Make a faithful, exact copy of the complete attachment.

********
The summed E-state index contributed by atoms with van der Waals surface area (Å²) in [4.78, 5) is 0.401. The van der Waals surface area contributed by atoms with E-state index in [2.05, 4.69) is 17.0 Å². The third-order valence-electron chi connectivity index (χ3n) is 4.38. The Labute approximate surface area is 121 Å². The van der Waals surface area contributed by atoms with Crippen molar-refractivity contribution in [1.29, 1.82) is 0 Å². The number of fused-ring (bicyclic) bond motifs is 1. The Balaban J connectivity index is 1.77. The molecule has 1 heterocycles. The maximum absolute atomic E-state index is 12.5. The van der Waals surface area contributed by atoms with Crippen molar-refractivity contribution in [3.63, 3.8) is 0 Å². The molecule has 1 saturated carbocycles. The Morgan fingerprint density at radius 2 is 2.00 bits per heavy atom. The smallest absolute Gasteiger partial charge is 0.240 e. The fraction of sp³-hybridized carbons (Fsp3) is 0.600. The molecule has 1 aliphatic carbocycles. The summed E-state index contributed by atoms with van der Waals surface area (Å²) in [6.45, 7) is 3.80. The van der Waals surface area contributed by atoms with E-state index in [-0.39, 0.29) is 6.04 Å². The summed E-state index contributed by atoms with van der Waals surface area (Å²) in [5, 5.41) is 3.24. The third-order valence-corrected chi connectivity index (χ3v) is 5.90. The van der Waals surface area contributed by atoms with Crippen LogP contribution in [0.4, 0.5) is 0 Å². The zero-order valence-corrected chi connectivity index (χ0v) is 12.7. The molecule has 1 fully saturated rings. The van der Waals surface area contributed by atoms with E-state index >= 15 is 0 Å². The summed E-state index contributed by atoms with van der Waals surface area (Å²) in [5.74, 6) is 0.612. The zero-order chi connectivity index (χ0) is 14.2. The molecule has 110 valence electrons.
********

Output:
The summed E-state index contributed by atoms with van der Waals surface area (Å²) in [4.78, 5) is 0.401. The van der Waals surface area contributed by atoms with E-state index in [2.05, 4.69) is 17.0 Å². The third-order valence-electron chi connectivity index (χ3n) is 4.38. The Labute approximate surface area is 121 Å². The van der Waals surface area contributed by atoms with Crippen molar-refractivity contribution in [1.29, 1.82) is 0 Å². The number of fused-ring (bicyclic) bond motifs is 1. The Balaban J connectivity index is 1.77. The molecule has 1 heterocycles. The maximum absolute atomic E-state index is 12.5. The van der Waals surface area contributed by atoms with Crippen molar-refractivity contribution in [3.63, 3.8) is 0 Å². The molecule has 1 saturated carbocycles. The Morgan fingerprint density at radius 2 is 2.00 bits per heavy atom. The smallest absolute Gasteiger partial charge is 0.240 e. The fraction of sp³-hybridized carbons (Fsp3) is 0.600. The molecule has 1 aliphatic carbocycles. The summed E-state index contributed by atoms with van der Waals surface area (Å²) in [6.45, 7) is 3.80. The van der Waals surface area contributed by atoms with E-state index in [-0.39, 0.29) is 6.04 Å². The summed E-state index contributed by atoms with van der Waals surface area (Å²) in [5, 5.41) is 3.24. The third-order valence-corrected chi connectivity index (χ3v) is 5.90. The van der Waals surface area contributed by atoms with Crippen LogP contribution in [0.4, 0.5) is 0 Å². The zero-order valence-corrected chi connectivity index (χ0v) is 12.7. The molecule has 1 fully saturated rings. The van der Waals surface area contributed by atoms with E-state index >= 15 is 0 Å². The summed E-state index contributed by atoms with van der Waals surface area (Å²) in [5.74, 6) is 0.612. The zero-order chi connectivity index (χ0) is 14.2. The molecule has 110 valence electrons.